One of the most exciting parts of spoiler season is seeing the new legendary creatures that beg for Commander pilots everywhere to experiment with. For a few weeks right after a set is released everyone is trying to break some new legend or find the most interesting new interactions.
Around this time, at least in my shop, there’s a huge influx of new decks. It’s the best time to be playing Commander. Everyone is trying something different and the breath of fresh air encourages people to tweak their old decks as well.
Unfortunately, I haven’t found any of the legends from the last few sets that interesting or exciting. It’s not that they’re weak. Griselbrand and Elesh Norn, Grand Cenobite, for example, are obviously game-endingly powerful. But they don’t encourage you to think critically when building with them.
The only two recent legends that have provided interesting constraints to deck builders are Glissa, the Traitor and Grimgrin, Corpse-Born. It’s been a long time since the community got as excited about a legend as it did about Glissa, the Traitor. This is because she’s moderately powerful with a narrow effect to build around, as opposed to oppressively powerful with a generic effect.
In short, it requires some deck-building moxie to make a deck with Glissa. Griselbrand just gets thrown wherever and crushes games without any setup or support.
So how do the legends from Avacyn Restored measure up? Well, they’re all gigantic with swingy effects so they should be fun to play with. Being so expensive is a strike against them, but they do have some absurdly fun effects so lets see what can be done with them.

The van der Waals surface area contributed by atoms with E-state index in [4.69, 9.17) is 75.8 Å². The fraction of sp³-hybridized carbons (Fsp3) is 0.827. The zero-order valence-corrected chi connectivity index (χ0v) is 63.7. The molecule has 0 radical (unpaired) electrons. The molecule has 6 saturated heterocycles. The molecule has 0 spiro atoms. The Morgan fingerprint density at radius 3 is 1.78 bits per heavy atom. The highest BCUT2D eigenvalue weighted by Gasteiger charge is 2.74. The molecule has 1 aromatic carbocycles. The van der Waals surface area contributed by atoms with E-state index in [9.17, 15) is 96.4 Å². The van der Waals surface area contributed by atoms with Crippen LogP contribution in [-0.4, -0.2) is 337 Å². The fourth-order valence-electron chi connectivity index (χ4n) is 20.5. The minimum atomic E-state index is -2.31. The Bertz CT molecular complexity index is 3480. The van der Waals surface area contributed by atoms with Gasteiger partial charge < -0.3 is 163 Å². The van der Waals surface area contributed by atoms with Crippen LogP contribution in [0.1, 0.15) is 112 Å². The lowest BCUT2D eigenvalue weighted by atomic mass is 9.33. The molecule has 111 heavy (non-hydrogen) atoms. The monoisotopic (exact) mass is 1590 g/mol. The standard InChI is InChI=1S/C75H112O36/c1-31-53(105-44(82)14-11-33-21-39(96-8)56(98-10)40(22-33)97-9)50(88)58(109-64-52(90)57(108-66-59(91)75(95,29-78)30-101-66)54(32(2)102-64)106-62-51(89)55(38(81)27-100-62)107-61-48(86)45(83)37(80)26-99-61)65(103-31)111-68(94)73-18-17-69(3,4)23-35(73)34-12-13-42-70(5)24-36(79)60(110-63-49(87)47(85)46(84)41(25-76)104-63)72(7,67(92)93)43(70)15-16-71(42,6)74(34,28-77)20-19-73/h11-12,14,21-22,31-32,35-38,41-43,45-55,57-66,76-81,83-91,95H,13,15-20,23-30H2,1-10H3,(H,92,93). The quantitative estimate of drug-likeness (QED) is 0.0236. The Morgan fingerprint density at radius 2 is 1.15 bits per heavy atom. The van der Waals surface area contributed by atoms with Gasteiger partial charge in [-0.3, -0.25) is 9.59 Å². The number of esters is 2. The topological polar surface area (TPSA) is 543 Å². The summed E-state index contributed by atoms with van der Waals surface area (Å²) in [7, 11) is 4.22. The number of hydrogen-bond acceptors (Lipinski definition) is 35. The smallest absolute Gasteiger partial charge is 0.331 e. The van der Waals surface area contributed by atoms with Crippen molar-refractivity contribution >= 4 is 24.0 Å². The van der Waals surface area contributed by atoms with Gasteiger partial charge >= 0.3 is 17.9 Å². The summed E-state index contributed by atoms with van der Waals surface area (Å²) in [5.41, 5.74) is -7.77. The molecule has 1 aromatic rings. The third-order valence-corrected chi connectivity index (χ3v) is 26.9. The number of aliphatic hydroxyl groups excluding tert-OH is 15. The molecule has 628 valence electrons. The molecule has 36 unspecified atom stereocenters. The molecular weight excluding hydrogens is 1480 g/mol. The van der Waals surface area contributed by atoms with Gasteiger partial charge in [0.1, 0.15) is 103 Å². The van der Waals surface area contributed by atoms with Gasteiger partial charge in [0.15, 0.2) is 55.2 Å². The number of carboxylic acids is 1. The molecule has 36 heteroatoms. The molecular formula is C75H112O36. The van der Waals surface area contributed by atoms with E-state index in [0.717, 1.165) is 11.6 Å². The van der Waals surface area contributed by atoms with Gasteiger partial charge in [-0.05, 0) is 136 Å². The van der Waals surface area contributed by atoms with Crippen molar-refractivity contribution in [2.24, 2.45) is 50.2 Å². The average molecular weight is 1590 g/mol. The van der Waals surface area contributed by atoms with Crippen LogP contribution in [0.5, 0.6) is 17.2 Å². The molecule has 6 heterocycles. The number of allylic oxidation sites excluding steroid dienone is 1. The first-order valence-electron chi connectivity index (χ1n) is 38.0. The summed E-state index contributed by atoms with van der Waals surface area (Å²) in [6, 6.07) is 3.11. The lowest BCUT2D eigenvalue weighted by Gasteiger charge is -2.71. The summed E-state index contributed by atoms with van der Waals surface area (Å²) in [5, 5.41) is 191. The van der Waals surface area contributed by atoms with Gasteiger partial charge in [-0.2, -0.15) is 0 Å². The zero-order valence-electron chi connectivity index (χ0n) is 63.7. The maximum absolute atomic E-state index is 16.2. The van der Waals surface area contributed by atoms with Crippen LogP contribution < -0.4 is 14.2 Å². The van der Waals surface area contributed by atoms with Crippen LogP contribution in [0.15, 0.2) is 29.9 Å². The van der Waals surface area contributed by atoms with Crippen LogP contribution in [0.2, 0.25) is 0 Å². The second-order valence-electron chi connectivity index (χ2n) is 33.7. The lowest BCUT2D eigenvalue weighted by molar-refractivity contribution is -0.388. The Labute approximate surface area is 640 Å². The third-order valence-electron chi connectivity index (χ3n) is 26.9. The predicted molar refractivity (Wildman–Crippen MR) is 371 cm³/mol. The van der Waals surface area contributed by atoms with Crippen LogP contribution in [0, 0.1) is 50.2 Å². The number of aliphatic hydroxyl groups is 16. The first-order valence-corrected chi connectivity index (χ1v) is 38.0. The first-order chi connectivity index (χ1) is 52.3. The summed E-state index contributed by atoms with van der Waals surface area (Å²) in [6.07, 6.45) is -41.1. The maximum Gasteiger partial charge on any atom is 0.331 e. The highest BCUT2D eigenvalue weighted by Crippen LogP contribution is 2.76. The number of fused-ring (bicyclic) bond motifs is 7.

The Elite of Avacyn Restored
We’ll start with the set’s namesake. Avacyn is going to range from vanilla to unbeatable depending on how your metagame functions. Her power level is completely dependent on whether your opponents play Swords to Plowshares and Ashes to Ashes, or Wrath of God and Doom Blade. I usually ask more out of my eight-drops.
My biggest issue with Avacyn, however, is that she is indicative of the power creep so common in legendary creatures these days. It feels like we’ve lost all conceptualization of size and scale in the modern legends. Compare Avacyn to Akroma, Angel of Wrath or Olivia Voldaren to Jenara, Asura of War– the older creatures look ridiculously underpowered.
All told, Avacyn is sweet. I think she’s better as part of your 99 than as your Commander, but if you do play in one of those metagames that skimps on exile effects, she might be worthy of an upgrade.
Sigarda is a vanilla beater as far as Commander is concerned, but that might be just what you’re looking for. Most green-white decks are full of small value creatures or token makers. If your entire deck is composed of utility guys, you might want a Commander that can beat down. Commanders like Saffi Eriksdotter, a popular option for decks like this, aren’t good at applying pressure.
This is my pick for second-best legend in Avacyn Restored for Commander.
She’s a lot like Edric, Spymaster of Trest with regard to political trickery. Attacks against you do little damage and have to fight through an effective 10/10 first striker, whereas attacks on other players do double damage. This is a huge motivation to send the troops to other players.
Unlike some giant creatures, Gisela has a profound impact on the board when she resolves. Eating x/10’s like they’re nothing and halving all damage to you is pretty absurd. Think about Gisela with Manabarbs, for instance. Everyone else has to pay two life for each mana while you get to ignore the effect. And we thought Vorinclex, Voice of Hunger was oppressive.
Now we’re talking! This angel has a huge effect when she hits the board, and in the right deck easily threatens lethal in one hit.
I’m excited for Bruna for two reasons. First of all, she is that most beloved of cards, the value creature. I’m already happy paying six for a 5/5 flier with vigilance, and this one comes attached to a free Retether!